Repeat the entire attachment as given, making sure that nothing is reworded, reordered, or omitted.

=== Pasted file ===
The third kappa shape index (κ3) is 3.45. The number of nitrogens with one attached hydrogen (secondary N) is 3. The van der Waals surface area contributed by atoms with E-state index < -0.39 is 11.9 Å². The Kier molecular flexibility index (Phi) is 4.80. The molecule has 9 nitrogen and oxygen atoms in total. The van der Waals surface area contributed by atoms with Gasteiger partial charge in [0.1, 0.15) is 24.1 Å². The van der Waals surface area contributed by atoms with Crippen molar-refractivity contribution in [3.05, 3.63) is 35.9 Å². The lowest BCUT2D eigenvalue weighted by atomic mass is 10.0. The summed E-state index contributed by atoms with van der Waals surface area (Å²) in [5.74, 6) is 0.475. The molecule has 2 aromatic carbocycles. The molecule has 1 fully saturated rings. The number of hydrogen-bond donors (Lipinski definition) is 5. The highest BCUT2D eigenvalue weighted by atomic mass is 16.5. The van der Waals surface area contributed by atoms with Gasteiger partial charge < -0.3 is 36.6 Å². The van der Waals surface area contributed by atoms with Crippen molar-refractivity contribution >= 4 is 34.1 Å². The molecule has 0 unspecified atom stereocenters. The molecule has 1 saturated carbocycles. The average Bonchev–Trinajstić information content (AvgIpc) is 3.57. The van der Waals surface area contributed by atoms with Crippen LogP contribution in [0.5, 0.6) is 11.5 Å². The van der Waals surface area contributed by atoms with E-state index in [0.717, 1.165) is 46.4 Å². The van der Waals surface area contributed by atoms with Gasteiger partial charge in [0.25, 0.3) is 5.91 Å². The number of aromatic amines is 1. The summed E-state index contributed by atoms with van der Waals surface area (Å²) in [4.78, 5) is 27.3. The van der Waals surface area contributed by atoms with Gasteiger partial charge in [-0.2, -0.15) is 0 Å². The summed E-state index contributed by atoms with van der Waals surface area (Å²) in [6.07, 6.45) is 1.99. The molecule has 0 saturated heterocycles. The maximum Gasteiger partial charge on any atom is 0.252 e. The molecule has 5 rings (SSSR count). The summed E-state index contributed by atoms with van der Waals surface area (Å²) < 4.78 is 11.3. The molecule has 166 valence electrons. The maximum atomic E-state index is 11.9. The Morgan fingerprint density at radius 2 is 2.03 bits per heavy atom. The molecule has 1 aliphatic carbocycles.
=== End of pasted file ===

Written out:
The third kappa shape index (κ3) is 3.45. The number of nitrogens with one attached hydrogen (secondary N) is 3. The van der Waals surface area contributed by atoms with E-state index < -0.39 is 11.9 Å². The Kier molecular flexibility index (Phi) is 4.80. The molecule has 9 nitrogen and oxygen atoms in total. The van der Waals surface area contributed by atoms with Gasteiger partial charge in [0.1, 0.15) is 24.1 Å². The van der Waals surface area contributed by atoms with Crippen molar-refractivity contribution in [3.05, 3.63) is 35.9 Å². The lowest BCUT2D eigenvalue weighted by atomic mass is 10.0. The summed E-state index contributed by atoms with van der Waals surface area (Å²) in [5.74, 6) is 0.475. The molecule has 2 aromatic carbocycles. The molecule has 1 fully saturated rings. The number of hydrogen-bond donors (Lipinski definition) is 5. The highest BCUT2D eigenvalue weighted by atomic mass is 16.5. The van der Waals surface area contributed by atoms with Gasteiger partial charge < -0.3 is 36.6 Å². The van der Waals surface area contributed by atoms with Crippen molar-refractivity contribution >= 4 is 34.1 Å². The molecule has 0 unspecified atom stereocenters. The molecule has 1 saturated carbocycles. The average Bonchev–Trinajstić information content (AvgIpc) is 3.57. The van der Waals surface area contributed by atoms with Crippen LogP contribution in [0.5, 0.6) is 11.5 Å². The van der Waals surface area contributed by atoms with E-state index in [0.717, 1.165) is 46.4 Å². The van der Waals surface area contributed by atoms with Gasteiger partial charge in [0.25, 0.3) is 5.91 Å². The number of aromatic amines is 1. The summed E-state index contributed by atoms with van der Waals surface area (Å²) in [4.78, 5) is 27.3. The van der Waals surface area contributed by atoms with Gasteiger partial charge in [-0.2, -0.15) is 0 Å². The summed E-state index contributed by atoms with van der Waals surface area (Å²) in [6.07, 6.45) is 1.99. The molecule has 0 saturated heterocycles. The maximum Gasteiger partial charge on any atom is 0.252 e. The molecule has 5 rings (SSSR count). The summed E-state index contributed by atoms with van der Waals surface area (Å²) < 4.78 is 11.3. The molecule has 166 valence electrons. The maximum atomic E-state index is 11.9. The Morgan fingerprint density at radius 2 is 2.03 bits per heavy atom. The molecule has 1 aliphatic carbocycles.